• Defense in the BPL – Brilliant as Arsenal’s offensive output was Saturday night during their seven-goal assault on Newcastle in  London, the Theo Walcott hat trick was just a talking point as the continued defensive mishaps that have plagued even the elite teams in football’s elitist league. That’s not even to speak of the winning side, who allowed three goals of their own. Wide back Kieran Gibbs far-post defence was as absent as humanly possible. Teams like Manchester United will be aided by returns to fitness of Vidic and such, but an assessment of shortcomings for the Premier League’s best even seem to point mostly to the back four of most squads.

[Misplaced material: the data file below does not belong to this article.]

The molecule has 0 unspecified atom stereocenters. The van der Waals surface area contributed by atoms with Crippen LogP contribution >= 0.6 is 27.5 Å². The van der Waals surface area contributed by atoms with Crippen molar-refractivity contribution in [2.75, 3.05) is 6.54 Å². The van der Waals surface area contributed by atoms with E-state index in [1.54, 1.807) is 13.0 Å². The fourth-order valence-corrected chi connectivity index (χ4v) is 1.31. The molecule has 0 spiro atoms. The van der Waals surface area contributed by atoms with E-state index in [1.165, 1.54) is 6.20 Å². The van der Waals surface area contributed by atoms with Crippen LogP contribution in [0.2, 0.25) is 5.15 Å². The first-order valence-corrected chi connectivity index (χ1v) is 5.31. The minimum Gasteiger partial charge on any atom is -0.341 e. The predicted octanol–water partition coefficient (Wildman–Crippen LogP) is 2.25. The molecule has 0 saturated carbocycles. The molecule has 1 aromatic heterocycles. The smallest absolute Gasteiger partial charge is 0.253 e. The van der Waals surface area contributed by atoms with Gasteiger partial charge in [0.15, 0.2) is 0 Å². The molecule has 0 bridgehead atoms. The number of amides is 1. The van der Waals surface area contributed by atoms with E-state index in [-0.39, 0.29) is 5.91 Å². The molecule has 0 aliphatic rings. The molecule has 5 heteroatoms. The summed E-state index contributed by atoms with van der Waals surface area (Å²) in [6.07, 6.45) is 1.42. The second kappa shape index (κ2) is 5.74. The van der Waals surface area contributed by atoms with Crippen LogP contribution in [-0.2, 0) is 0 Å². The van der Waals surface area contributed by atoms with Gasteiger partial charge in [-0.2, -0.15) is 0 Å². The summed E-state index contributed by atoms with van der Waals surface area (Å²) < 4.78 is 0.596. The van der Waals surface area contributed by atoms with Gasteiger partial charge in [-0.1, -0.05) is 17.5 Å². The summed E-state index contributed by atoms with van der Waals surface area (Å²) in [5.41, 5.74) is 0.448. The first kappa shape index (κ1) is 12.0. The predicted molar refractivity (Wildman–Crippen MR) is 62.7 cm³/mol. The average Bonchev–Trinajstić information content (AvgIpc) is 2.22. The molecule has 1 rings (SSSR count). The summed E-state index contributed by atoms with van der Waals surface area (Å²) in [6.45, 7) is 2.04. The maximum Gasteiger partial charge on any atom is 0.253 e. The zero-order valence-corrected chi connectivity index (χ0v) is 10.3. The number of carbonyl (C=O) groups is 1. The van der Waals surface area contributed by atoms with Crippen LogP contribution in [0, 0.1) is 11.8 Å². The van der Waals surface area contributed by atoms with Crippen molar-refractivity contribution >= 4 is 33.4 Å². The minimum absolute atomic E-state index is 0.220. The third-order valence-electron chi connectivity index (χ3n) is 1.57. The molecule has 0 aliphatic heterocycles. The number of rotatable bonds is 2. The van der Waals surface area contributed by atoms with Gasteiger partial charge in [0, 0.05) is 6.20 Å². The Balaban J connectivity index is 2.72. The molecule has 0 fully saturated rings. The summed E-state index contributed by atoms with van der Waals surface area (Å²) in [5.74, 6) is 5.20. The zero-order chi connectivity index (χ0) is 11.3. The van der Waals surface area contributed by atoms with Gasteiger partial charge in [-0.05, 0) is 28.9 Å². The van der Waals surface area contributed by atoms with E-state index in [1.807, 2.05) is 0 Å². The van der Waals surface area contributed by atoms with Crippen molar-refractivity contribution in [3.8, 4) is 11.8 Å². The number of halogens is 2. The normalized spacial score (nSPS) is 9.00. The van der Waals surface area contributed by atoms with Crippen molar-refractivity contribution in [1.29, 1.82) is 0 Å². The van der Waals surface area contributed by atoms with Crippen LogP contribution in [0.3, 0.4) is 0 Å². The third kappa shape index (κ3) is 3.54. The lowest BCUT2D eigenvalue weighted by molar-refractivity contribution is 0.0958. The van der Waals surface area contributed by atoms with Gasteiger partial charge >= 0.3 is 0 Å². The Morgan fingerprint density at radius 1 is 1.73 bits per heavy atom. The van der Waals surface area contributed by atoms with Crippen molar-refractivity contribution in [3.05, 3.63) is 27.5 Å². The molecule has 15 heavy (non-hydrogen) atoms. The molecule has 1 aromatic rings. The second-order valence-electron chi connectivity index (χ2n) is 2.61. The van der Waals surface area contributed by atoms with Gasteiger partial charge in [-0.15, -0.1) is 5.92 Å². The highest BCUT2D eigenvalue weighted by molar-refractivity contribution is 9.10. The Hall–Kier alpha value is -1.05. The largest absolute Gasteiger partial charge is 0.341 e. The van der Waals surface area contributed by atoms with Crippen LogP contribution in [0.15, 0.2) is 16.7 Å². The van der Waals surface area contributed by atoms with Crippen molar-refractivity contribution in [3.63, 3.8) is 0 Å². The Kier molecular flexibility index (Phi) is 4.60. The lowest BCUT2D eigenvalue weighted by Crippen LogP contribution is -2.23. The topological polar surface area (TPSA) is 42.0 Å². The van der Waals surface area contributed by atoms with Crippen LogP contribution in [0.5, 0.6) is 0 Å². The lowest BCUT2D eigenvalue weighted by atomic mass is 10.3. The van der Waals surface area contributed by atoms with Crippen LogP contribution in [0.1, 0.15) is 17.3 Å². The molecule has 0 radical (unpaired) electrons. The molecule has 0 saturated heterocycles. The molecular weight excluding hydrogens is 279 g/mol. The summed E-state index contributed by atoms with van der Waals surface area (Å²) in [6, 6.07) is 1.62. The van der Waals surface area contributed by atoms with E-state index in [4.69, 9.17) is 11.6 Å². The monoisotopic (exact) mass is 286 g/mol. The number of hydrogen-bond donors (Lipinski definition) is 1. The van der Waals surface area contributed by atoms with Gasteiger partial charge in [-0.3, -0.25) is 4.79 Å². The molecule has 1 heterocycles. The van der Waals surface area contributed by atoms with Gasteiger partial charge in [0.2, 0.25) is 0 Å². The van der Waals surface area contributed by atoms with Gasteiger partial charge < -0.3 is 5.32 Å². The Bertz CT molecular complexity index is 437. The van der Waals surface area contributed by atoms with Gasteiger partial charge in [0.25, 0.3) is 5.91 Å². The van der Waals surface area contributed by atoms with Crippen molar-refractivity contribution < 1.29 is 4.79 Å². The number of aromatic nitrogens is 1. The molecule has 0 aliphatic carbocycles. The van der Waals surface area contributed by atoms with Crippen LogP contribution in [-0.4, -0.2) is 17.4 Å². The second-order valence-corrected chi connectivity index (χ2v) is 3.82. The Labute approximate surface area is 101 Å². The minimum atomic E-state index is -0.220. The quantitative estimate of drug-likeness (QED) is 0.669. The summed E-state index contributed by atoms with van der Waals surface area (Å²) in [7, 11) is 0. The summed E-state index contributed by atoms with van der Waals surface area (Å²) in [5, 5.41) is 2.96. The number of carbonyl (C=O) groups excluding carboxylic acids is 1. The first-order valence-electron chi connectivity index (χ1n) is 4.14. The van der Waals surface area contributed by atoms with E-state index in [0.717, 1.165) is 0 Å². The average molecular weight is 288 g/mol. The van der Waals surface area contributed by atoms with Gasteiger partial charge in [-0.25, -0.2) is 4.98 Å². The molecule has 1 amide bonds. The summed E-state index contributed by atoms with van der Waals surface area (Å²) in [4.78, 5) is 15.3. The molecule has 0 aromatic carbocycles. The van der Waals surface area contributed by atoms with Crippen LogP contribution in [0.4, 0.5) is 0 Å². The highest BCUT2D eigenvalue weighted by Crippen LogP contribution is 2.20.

The Ugly

  • The New Tony Award – Best fourth quarter INT. Tony Romo has been scrutinized brutally, but it’s going to come hard and heavy this week and forward. That playoff botch might be the one he never lives down, but even as a sympathizer. the misread in the flat was like watching a fiery car crash. At some point, “Still, would they be 4-12 without him?” just doesn’t carry as far with re-runs like that.
  • Speaking of car crash, a parting image: Joe Lauzon.

    Joe Lauzon, bloody mess during and after his UFC 155 lightweight bout.